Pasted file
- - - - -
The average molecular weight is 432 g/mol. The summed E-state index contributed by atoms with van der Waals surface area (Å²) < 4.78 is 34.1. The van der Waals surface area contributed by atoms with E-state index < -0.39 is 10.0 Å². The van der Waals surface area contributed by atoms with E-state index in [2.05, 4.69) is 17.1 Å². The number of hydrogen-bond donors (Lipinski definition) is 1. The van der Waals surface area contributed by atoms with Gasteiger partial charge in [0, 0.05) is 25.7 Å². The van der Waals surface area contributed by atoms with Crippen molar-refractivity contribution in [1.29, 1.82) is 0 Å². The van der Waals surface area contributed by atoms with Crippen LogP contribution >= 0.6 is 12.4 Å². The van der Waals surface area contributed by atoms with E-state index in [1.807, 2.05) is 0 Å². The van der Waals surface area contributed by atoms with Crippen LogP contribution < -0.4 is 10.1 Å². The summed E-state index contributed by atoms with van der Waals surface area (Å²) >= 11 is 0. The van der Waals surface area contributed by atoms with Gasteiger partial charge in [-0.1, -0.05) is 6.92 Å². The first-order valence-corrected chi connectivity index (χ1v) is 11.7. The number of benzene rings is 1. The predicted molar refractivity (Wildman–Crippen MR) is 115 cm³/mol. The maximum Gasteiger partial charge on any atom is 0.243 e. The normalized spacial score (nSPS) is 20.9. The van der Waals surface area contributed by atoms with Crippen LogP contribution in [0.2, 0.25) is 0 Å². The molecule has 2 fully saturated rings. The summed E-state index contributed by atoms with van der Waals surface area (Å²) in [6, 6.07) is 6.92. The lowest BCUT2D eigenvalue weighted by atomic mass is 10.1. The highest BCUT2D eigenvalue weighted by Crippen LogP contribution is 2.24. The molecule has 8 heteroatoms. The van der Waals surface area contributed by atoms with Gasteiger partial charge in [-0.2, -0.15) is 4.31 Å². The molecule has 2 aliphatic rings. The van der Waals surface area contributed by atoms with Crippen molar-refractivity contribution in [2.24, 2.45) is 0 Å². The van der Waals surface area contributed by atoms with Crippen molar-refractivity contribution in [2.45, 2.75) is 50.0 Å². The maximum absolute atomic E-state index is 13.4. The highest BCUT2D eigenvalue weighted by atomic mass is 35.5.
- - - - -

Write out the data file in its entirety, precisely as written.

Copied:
The average molecular weight is 432 g/mol. The summed E-state index contributed by atoms with van der Waals surface area (Å²) < 4.78 is 34.1. The van der Waals surface area contributed by atoms with E-state index < -0.39 is 10.0 Å². The van der Waals surface area contributed by atoms with E-state index in [2.05, 4.69) is 17.1 Å². The number of hydrogen-bond donors (Lipinski definition) is 1. The van der Waals surface area contributed by atoms with Gasteiger partial charge in [0, 0.05) is 25.7 Å². The van der Waals surface area contributed by atoms with Crippen molar-refractivity contribution in [1.29, 1.82) is 0 Å². The van der Waals surface area contributed by atoms with Crippen LogP contribution >= 0.6 is 12.4 Å². The van der Waals surface area contributed by atoms with E-state index in [1.807, 2.05) is 0 Å². The van der Waals surface area contributed by atoms with Crippen LogP contribution < -0.4 is 10.1 Å². The summed E-state index contributed by atoms with van der Waals surface area (Å²) >= 11 is 0. The van der Waals surface area contributed by atoms with Gasteiger partial charge in [-0.1, -0.05) is 6.92 Å². The first-order valence-corrected chi connectivity index (χ1v) is 11.7. The number of benzene rings is 1. The predicted molar refractivity (Wildman–Crippen MR) is 115 cm³/mol. The maximum Gasteiger partial charge on any atom is 0.243 e. The normalized spacial score (nSPS) is 20.9. The van der Waals surface area contributed by atoms with Crippen LogP contribution in [0.2, 0.25) is 0 Å². The molecule has 2 fully saturated rings. The summed E-state index contributed by atoms with van der Waals surface area (Å²) in [6, 6.07) is 6.92. The lowest BCUT2D eigenvalue weighted by atomic mass is 10.1. The highest BCUT2D eigenvalue weighted by Crippen LogP contribution is 2.24. The molecule has 8 heteroatoms. The van der Waals surface area contributed by atoms with Gasteiger partial charge in [-0.2, -0.15) is 4.31 Å². The molecule has 2 aliphatic rings. The van der Waals surface area contributed by atoms with Crippen molar-refractivity contribution in [2.24, 2.45) is 0 Å². The van der Waals surface area contributed by atoms with Crippen molar-refractivity contribution in [2.45, 2.75) is 50.0 Å². The maximum absolute atomic E-state index is 13.4. The highest BCUT2D eigenvalue weighted by atomic mass is 35.5.